SINGAPORE--CIOs in the Asia-Pacific region are no longer spending their budgets on standardizing corporate business processes. Instead, creating an IT infrastructure that can scale rapidly as well as empowering employees to take responsibility for their IT needs are now top on their lists, according to IDC.
Patrick Chan, chief technology advisor of emerging technologies at IDC Asia-Pacific's practice group, said this shift signals the evolving role of the CIO which is now more aligned with business drivers.
"CIOs in the region are no longer interested in siloed, ivory tower projects but focused on creating a sustainable IT infrastructure," noted Chan, who was speaking at IDC's Asia-Pacific CIO Summit 2010 here Thursday.
Preliminary findings from an IDC survey this week revealed that IT decision-makers are increasingly committing to projects aimed at boosting companies' revenue. The study polled over 400 CIOs across the region, including Singapore, Australia and Hong Kong.
Elaborating on the survey findings, Chan said 59.8 percent of CIOs surveyed will spend their budget on refreshing their company's IT infrastructure to allow for better scalability. This is top on their IT priority list, the survey revealed.
Chan noted that this need stems from the fact that rapid provisioning is critical in many situations as CIOs need to respond quickly to dynamic changes in the business environment.
The second critical area of investment is focused on increasing "self-service IT" capabilities, the analyst pointed out. He added that 46.1 percent of respondents said they were looking at facilitating their employees to take responsibility of their own IT needs.
This directive to empower staff will allow enterprises to free up IT resources to focus on new, innovative initiatives that will help drive profitability, help manage cashflow and provide tangible customer service improvements, he noted.
Furthermore, scalability and self-provisioning are characteristics that define cloud computing, he said, adding that this is an area companies in the region are paying more attention to today.
According to the IDC survey, 44.2 percent of CIOs expressed interest in creating an IT infrastructure that supports both private and public cloud, otherwise known as a hybrid cloud. Comparatively, 35.4 percent of CIOs were looking solely at private cloud adoption while 6.2 percent viewed public cloud offerings with interest.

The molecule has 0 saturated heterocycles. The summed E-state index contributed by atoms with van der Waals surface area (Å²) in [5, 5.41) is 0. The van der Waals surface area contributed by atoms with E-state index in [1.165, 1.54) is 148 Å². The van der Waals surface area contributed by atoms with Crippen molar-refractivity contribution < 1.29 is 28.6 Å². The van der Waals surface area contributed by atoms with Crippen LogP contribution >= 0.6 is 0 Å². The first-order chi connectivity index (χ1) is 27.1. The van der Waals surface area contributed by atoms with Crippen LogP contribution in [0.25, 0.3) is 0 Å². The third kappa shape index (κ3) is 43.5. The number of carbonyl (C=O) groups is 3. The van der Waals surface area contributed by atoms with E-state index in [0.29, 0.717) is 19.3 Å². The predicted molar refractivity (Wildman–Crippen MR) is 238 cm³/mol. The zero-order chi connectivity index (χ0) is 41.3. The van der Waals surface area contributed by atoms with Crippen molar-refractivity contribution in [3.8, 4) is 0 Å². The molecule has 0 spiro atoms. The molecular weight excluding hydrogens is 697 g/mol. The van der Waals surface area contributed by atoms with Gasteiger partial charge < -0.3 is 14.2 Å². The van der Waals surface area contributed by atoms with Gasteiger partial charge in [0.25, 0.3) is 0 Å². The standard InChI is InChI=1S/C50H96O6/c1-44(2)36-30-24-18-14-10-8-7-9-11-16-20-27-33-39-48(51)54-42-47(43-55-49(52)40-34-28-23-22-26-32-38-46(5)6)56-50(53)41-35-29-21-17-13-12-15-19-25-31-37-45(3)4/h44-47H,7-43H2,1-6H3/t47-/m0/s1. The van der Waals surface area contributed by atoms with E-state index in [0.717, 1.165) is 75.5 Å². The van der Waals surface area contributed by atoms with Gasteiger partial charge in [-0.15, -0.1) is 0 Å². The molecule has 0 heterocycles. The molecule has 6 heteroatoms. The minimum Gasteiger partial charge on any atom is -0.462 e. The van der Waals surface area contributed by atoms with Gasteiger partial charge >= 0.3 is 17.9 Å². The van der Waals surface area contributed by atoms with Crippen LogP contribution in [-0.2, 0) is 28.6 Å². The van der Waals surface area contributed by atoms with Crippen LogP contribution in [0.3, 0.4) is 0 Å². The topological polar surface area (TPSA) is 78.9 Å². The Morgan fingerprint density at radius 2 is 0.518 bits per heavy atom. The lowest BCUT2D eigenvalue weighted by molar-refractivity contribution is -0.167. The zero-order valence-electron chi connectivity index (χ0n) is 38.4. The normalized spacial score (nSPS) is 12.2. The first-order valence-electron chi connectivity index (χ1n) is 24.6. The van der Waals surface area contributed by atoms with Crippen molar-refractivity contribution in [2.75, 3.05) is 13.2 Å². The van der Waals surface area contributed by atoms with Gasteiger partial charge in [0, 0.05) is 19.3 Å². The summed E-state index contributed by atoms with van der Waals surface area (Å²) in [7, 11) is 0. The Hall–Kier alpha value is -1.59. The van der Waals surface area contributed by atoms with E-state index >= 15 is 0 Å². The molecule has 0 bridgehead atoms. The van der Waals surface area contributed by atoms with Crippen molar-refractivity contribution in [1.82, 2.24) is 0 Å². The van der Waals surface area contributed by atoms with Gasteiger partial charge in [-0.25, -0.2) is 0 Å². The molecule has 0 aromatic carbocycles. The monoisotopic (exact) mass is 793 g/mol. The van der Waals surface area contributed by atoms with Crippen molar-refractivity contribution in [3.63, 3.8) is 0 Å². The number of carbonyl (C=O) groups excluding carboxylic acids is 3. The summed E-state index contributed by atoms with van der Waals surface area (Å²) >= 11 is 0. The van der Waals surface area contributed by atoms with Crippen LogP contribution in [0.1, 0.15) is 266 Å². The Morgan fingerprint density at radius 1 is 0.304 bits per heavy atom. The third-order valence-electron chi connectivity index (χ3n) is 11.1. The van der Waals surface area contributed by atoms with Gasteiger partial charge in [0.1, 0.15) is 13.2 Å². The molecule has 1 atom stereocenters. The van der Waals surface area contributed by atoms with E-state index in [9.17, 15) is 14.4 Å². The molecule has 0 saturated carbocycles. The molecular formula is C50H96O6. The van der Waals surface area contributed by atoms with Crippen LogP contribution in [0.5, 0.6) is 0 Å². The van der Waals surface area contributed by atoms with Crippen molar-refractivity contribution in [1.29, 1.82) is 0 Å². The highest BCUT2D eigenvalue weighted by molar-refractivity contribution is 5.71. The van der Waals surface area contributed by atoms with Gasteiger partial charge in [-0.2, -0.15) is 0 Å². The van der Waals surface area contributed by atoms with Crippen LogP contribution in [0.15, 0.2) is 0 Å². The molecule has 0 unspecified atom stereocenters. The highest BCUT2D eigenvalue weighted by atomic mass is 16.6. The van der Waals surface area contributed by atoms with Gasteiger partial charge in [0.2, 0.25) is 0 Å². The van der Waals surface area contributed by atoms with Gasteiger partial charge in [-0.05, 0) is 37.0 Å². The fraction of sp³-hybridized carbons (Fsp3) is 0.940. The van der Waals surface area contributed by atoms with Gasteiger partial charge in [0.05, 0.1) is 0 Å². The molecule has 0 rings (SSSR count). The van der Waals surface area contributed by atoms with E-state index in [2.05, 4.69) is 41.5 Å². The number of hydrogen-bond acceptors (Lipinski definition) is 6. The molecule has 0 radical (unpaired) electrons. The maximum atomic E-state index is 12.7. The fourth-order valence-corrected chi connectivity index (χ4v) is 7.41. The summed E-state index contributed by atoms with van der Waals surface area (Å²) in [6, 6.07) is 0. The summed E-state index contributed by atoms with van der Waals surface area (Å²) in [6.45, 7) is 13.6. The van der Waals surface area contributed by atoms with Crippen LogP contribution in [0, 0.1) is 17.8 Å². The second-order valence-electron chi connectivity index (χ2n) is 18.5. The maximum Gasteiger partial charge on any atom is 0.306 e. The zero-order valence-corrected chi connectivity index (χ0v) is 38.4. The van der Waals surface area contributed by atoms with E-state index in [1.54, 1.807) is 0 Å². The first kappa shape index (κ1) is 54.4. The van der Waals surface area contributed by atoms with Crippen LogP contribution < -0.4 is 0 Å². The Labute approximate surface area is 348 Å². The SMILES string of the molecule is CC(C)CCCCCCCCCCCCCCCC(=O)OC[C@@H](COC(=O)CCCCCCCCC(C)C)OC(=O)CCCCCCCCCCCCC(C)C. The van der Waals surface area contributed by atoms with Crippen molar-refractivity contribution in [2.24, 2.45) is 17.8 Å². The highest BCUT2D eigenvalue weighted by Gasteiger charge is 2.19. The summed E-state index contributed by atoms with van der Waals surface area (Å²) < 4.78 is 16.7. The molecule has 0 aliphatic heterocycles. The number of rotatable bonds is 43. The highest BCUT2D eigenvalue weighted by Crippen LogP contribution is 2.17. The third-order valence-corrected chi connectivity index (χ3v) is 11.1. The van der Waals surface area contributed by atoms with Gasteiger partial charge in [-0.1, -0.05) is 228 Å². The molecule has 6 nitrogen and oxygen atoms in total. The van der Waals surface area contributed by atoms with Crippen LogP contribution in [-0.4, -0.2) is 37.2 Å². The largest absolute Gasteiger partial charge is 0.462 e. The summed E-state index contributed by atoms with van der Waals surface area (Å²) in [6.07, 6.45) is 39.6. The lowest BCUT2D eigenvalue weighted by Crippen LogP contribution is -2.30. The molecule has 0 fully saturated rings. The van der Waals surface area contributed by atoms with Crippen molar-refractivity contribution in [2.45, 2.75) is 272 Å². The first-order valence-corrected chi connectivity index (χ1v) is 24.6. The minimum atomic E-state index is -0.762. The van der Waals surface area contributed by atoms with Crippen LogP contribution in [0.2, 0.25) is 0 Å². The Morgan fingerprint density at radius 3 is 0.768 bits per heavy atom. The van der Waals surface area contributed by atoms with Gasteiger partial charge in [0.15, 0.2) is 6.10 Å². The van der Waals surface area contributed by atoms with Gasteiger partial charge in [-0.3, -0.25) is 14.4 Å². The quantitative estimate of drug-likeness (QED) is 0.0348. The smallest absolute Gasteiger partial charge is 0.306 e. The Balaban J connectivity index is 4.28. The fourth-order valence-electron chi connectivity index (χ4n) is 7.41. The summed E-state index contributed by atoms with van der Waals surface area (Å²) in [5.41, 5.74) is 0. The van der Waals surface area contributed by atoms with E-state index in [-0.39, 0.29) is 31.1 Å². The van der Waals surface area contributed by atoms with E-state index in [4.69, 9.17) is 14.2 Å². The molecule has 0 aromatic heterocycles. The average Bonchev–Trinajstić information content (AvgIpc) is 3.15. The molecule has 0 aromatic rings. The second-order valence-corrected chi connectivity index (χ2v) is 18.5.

Some 14.2 percent of respondents indicated a lack of interest in adopting cloud infrastructure or services, the survey showed.
Chan said these findings signaled a need for CIOs to look at aligning IT projects to a hybrid cloud model and provide services that will allow IT staff to better manage such environments. This move will also prepare the organization to externalize more of its infrastructure to third-party cloud service providers in the future, he added.
However, he urged decision-makers not to jump into the cloud bandwagon blindly and to move into the cloud business model at their own pace.
He recommended CIOs look into their existing infrastructure and identify hardware and applications that can be re-architected using cloud computing technologies. He added that businesses should engage in conversations with the right vendors and partners to gain the necessary skills to kickstart their journey to cloud.
Best-in-class IT adopters
At the CIO summit, IDC Asia-Pacific also unveiled that nine Singapore-based companies were recipients of its IDC-Enterprise Innovation Award 2010.
They were: the Central Provident Fund Board; Energy Market Company; Jurong Port; Neptune Orient Lines; Singapore General Hospital; Singapore 2010 Youth Olympic Games Organizing Committee; Kim Eng Securities; Resorts World Sentosa (RWS); and YCH Group. Of these, integrated resort RWS and logistic company YCH Group were declared the top two winners.
This award is in its fourth year and aims to recognize companies that use IT in innovative ways to build a sustainable, competitive advantage for their businesses, according to IDC.